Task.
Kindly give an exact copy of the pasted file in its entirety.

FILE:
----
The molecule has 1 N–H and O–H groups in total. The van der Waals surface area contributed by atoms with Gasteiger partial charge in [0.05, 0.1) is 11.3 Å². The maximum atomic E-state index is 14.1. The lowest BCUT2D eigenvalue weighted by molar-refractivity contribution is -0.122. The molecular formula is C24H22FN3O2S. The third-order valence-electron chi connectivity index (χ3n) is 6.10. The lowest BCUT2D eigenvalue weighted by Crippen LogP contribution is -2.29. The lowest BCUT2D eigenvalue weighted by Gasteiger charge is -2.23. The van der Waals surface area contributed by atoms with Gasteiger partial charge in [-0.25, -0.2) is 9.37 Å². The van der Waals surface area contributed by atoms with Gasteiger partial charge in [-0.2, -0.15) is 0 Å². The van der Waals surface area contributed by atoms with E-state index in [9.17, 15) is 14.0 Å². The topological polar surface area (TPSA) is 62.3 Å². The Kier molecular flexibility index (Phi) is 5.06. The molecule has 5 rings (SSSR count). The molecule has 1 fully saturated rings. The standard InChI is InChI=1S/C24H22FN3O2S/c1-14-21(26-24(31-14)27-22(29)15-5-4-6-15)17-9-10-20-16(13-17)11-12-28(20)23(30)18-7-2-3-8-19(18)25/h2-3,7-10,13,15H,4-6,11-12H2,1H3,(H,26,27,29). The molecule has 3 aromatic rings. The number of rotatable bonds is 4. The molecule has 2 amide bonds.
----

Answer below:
The molecule has 1 N–H and O–H groups in total. The van der Waals surface area contributed by atoms with Gasteiger partial charge in [0.05, 0.1) is 11.3 Å². The maximum atomic E-state index is 14.1. The lowest BCUT2D eigenvalue weighted by molar-refractivity contribution is -0.122. The molecular formula is C24H22FN3O2S. The third-order valence-electron chi connectivity index (χ3n) is 6.10. The lowest BCUT2D eigenvalue weighted by Crippen LogP contribution is -2.29. The lowest BCUT2D eigenvalue weighted by Gasteiger charge is -2.23. The van der Waals surface area contributed by atoms with Gasteiger partial charge in [-0.25, -0.2) is 9.37 Å². The van der Waals surface area contributed by atoms with Gasteiger partial charge in [-0.2, -0.15) is 0 Å². The van der Waals surface area contributed by atoms with E-state index in [9.17, 15) is 14.0 Å². The topological polar surface area (TPSA) is 62.3 Å². The Kier molecular flexibility index (Phi) is 5.06. The molecule has 5 rings (SSSR count). The molecule has 1 fully saturated rings. The standard InChI is InChI=1S/C24H22FN3O2S/c1-14-21(26-24(31-14)27-22(29)15-5-4-6-15)17-9-10-20-16(13-17)11-12-28(20)23(30)18-7-2-3-8-19(18)25/h2-3,7-10,13,15H,4-6,11-12H2,1H3,(H,26,27,29). The molecule has 3 aromatic rings. The number of rotatable bonds is 4. The molecule has 2 amide bonds.